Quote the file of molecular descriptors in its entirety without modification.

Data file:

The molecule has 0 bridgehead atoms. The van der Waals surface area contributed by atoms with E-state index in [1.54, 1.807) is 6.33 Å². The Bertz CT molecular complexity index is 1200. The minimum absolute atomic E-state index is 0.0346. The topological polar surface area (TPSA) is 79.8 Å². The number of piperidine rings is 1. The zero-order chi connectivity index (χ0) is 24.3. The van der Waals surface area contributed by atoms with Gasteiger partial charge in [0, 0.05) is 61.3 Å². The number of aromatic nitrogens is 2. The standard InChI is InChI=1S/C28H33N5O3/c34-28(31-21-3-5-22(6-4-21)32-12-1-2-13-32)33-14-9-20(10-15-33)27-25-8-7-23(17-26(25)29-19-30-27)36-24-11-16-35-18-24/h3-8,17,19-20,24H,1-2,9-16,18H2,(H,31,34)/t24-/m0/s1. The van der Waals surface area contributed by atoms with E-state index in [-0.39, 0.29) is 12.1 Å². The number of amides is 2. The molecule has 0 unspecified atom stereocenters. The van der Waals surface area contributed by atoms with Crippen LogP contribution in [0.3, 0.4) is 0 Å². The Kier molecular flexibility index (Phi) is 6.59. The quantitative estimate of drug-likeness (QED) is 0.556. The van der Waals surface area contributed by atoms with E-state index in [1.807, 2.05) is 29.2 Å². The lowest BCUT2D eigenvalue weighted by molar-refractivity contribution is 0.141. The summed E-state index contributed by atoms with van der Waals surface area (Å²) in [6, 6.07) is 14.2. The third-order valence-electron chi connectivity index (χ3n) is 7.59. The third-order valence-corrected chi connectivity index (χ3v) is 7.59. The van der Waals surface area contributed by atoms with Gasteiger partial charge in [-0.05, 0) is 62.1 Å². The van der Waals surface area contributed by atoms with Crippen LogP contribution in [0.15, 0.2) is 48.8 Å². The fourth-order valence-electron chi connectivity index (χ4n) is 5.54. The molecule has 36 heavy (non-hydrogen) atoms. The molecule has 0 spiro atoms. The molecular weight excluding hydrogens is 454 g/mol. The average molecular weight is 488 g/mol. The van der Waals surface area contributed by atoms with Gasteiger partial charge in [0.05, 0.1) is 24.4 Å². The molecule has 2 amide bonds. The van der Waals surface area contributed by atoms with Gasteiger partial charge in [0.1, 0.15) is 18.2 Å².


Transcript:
The molecule has 0 bridgehead atoms. The van der Waals surface area contributed by atoms with E-state index in [1.54, 1.807) is 6.33 Å². The Bertz CT molecular complexity index is 1200. The minimum absolute atomic E-state index is 0.0346. The topological polar surface area (TPSA) is 79.8 Å². The number of piperidine rings is 1. The zero-order chi connectivity index (χ0) is 24.3. The van der Waals surface area contributed by atoms with Gasteiger partial charge in [0, 0.05) is 61.3 Å². The number of aromatic nitrogens is 2. The standard InChI is InChI=1S/C28H33N5O3/c34-28(31-21-3-5-22(6-4-21)32-12-1-2-13-32)33-14-9-20(10-15-33)27-25-8-7-23(17-26(25)29-19-30-27)36-24-11-16-35-18-24/h3-8,17,19-20,24H,1-2,9-16,18H2,(H,31,34)/t24-/m0/s1. The van der Waals surface area contributed by atoms with E-state index in [-0.39, 0.29) is 12.1 Å². The number of amides is 2. The molecule has 0 unspecified atom stereocenters. The van der Waals surface area contributed by atoms with Crippen LogP contribution in [0.3, 0.4) is 0 Å². The Kier molecular flexibility index (Phi) is 6.59. The quantitative estimate of drug-likeness (QED) is 0.556. The van der Waals surface area contributed by atoms with E-state index in [1.807, 2.05) is 29.2 Å². The lowest BCUT2D eigenvalue weighted by molar-refractivity contribution is 0.141. The summed E-state index contributed by atoms with van der Waals surface area (Å²) in [6, 6.07) is 14.2. The third-order valence-electron chi connectivity index (χ3n) is 7.59. The third-order valence-corrected chi connectivity index (χ3v) is 7.59. The van der Waals surface area contributed by atoms with Gasteiger partial charge in [-0.05, 0) is 62.1 Å². The van der Waals surface area contributed by atoms with Crippen LogP contribution in [0.15, 0.2) is 48.8 Å². The fourth-order valence-electron chi connectivity index (χ4n) is 5.54. The molecule has 36 heavy (non-hydrogen) atoms. The molecule has 0 spiro atoms. The molecular weight excluding hydrogens is 454 g/mol. The average molecular weight is 488 g/mol. The van der Waals surface area contributed by atoms with Gasteiger partial charge in [0.05, 0.1) is 24.4 Å². The molecule has 2 amide bonds. The van der Waals surface area contributed by atoms with Gasteiger partial charge in [0.1, 0.15) is 18.2 Å².